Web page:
Sean Pablo is restless. The 25-year-old Supreme skater recently moved home, back into his teenage bedroom in Los Angeles, because he wanted to escape New York. When we speak in early March, he’s chilling somewhere in Florida, because he already wanted to escape LA. Pro skaters are nomadic by trade, and Pablo’s been bouncing back and forth between the two coasts since he was 14. He’s ready to see something new and weird for once.
“I always knew that I wanted to get the fuck out of there,” he tells me by phone, referring to the LA neighborhood where he grew up. And even though he’s back for now, that’s also very much subject to change. “I want to move down to Miami or something because, I don’t know, LA and New York, it’s just too much of the same ideas being circulated around. Everybody’s just kind of circlejerking each other.”
It’s been almost nine years to the day since the 2014 Supreme video “Cherry” sent a then-14-year-old Pablo on his way to pro-skater superstardom. Speaking to GQ back in 2020, Pablo’s pal Chloë Sevigny placed him in the tradition of handsome, stylish skateboarders whose charisma elevates them beyond the sport: “People just crush out on them,” she said. “There’s a mystery and a nuance, and obviously the beauty is captivating as well.”
While he’s still the dreamiest dude on the Supreme team, Pablo is now at a crossroads. In an interview published in 032c magazine this week, he detailed his traumatic recovery from a tibia-shattering street-skating accident last summer. He had already sustained injuries in an earlier incident that eventually led him—guided by his friend, the filmmaker Harmony Korine—to seek treatment for abusing painkillers. “The path to paradise begins in hell,” the famous Dante Alighieri adage, has become Pablo’s new mantra. This makes sense for many reasons, the least consequential of them being that his nearly eight-year-old streetwear brand—which he co-designs with his dad—also just so happens to be called Paradise.
In the latest Paradise NYC collection, which drops online this week, the team riffs on much of the same deep-fried symbolism that they have in the past: screwy Disney characters, Catholic iconography, various New York-centric emblems. But this time, it’s all a little more…Paradise Lost. There’s a hoodie featuring a halo-wearing Mickey Mouse giving the finger. (After all, Disney, billed as the happiest place on Earth, can be a real nightmare.) A pair of sweatpants are printed with images of Virgin Mary statuettes weeping blood. Another tee, decorated with a cutesy Bambi illustration and the words “FUCK EVERYTHING,” is a riff on a previous version that said “HAPPY EVERYTHING.”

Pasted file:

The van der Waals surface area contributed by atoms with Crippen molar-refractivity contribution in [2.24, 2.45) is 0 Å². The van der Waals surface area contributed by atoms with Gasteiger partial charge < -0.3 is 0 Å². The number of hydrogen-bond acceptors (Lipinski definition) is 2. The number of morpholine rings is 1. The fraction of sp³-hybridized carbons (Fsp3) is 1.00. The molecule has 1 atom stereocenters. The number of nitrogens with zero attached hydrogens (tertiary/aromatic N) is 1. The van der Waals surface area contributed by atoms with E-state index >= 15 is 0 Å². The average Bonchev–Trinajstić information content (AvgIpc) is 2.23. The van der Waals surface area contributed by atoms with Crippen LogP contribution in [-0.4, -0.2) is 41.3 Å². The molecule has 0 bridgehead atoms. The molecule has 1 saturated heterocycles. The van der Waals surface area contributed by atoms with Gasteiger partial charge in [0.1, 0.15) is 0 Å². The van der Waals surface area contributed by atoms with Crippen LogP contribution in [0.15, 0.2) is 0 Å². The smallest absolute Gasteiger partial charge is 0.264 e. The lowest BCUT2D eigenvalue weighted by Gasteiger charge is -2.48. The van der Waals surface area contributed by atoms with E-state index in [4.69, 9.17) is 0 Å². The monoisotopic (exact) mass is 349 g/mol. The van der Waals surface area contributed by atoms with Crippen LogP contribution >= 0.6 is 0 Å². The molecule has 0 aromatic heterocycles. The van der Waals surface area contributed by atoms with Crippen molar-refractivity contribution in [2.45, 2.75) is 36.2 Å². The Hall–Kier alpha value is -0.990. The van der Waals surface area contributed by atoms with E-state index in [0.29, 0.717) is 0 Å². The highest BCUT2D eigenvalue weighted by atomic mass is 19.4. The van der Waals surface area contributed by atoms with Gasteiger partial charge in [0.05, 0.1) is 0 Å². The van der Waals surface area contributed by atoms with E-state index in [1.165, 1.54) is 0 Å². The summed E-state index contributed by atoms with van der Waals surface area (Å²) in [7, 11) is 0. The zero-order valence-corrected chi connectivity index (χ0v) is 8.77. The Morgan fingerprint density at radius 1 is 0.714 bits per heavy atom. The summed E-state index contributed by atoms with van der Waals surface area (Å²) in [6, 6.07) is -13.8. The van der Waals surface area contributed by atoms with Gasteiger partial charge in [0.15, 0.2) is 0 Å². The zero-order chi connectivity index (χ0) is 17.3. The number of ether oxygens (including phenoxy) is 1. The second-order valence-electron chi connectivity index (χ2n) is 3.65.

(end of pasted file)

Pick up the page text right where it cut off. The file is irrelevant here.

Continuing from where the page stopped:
The designs, Pablo admits, are kind of shitpost-y. “The Jurassic Christ one is kind of my favorite,” he laughs. “I think everybody wants to make something that’s just purely original, and I want to play with that idea a little bit and just poke holes in it, you know what I mean? It’s almost like people might be like, ‘Is he stupid? Does he not understand that’s just a complete ripoff?’ And so that’s kind of a little joke, I guess.”
Pablo enlisted skater-favorite photographer Sandy Kim to shoot the campaign in the aforementioned bedroom that Pablo returned to after relinquishing his New York City apartment. Apart from some stickers on the window and a couple Supreme x Gremlins skate decks visible in the background, the attic room is pretty blank for a former teenager’s space. And even though he’s been running Paradise since he was 16—again, almost a decade ago—he still doesn’t feel like a businessman. “I think we just want to make cool stuff, and it’s hard to run a business that way,” he concedes. “I know that everybody doesn’t want to say that their stuff is merch, but I think it should be just what it is.” He has aspirations to make some higher-caliber stuff, real cut-and-sew clothes inspired by his favorite vintage pieces, but he also really appreciates where Paradise is at: fun, freaky, unfancy.
“I really like fashion, and I really love to dress. I think skaters really love that kind of stuff, and they don’t really admit it,” he says; nowadays, he just wants to wear “weird-ass shit that you would get laughed out of the skate park for.” (Which is, admittedly, what put him and his “Cherry” high-water pants on the map in the first place.) That includes dressing like Matt Dillon in Drugstore Cowboy.
“Now in skating, it’s just like, baggy pants, vintage shirt,” he says. “We have to think of a new way to subvert it because I don’t want to look like the rest of the skaters. That was the whole reason in the first place that [we were] dressing the way we were dressing and just trying to fuck with people. And if everyone looks the same, you’re not really accomplishing anything.”
Maybe that’s where Florida comes in. Right now, Pablo says, he’s getting into “yacht core,” which so far has basically meant wearing Polo and smoking cigars.
“I have some low penny loafers with no socks and that neck scarf and whatnot,” he says. “I got to get a boat, for sure.”